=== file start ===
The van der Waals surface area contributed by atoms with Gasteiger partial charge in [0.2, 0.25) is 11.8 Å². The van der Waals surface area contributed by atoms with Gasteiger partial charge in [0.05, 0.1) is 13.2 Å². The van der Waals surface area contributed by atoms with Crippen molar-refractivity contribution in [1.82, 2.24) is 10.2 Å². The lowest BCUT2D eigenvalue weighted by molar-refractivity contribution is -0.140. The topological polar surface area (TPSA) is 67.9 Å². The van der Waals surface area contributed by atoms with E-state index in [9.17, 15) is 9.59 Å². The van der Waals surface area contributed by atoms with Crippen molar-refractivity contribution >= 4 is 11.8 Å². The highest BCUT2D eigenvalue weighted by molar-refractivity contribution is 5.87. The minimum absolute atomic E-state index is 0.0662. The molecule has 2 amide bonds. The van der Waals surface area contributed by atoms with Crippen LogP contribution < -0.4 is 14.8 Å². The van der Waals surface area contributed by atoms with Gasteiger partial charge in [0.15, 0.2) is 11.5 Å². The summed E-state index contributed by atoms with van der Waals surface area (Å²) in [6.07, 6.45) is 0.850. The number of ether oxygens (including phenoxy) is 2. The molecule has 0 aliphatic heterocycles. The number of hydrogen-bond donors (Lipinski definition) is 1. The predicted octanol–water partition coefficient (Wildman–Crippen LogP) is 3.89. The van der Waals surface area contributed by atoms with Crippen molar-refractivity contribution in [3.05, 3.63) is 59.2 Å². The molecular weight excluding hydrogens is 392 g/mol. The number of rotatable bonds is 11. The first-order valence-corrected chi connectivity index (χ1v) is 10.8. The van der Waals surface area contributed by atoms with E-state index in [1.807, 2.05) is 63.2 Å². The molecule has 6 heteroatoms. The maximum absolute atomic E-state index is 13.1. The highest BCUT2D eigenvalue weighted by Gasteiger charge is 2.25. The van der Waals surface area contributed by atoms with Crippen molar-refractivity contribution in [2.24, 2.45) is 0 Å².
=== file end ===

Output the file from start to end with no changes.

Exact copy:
The van der Waals surface area contributed by atoms with Gasteiger partial charge in [0.2, 0.25) is 11.8 Å². The van der Waals surface area contributed by atoms with Gasteiger partial charge in [0.05, 0.1) is 13.2 Å². The van der Waals surface area contributed by atoms with Crippen molar-refractivity contribution in [1.82, 2.24) is 10.2 Å². The lowest BCUT2D eigenvalue weighted by molar-refractivity contribution is -0.140. The topological polar surface area (TPSA) is 67.9 Å². The van der Waals surface area contributed by atoms with E-state index in [9.17, 15) is 9.59 Å². The van der Waals surface area contributed by atoms with Crippen molar-refractivity contribution >= 4 is 11.8 Å². The highest BCUT2D eigenvalue weighted by molar-refractivity contribution is 5.87. The minimum absolute atomic E-state index is 0.0662. The molecule has 2 amide bonds. The van der Waals surface area contributed by atoms with Crippen LogP contribution < -0.4 is 14.8 Å². The van der Waals surface area contributed by atoms with Gasteiger partial charge in [0.15, 0.2) is 11.5 Å². The summed E-state index contributed by atoms with van der Waals surface area (Å²) in [6.07, 6.45) is 0.850. The number of ether oxygens (including phenoxy) is 2. The molecule has 0 aliphatic heterocycles. The number of hydrogen-bond donors (Lipinski definition) is 1. The predicted octanol–water partition coefficient (Wildman–Crippen LogP) is 3.89. The van der Waals surface area contributed by atoms with Crippen molar-refractivity contribution in [3.05, 3.63) is 59.2 Å². The molecular weight excluding hydrogens is 392 g/mol. The number of rotatable bonds is 11. The first-order valence-corrected chi connectivity index (χ1v) is 10.8. The van der Waals surface area contributed by atoms with E-state index in [1.807, 2.05) is 63.2 Å². The molecule has 6 heteroatoms. The maximum absolute atomic E-state index is 13.1. The highest BCUT2D eigenvalue weighted by Gasteiger charge is 2.25. The van der Waals surface area contributed by atoms with Crippen molar-refractivity contribution in [2.24, 2.45) is 0 Å².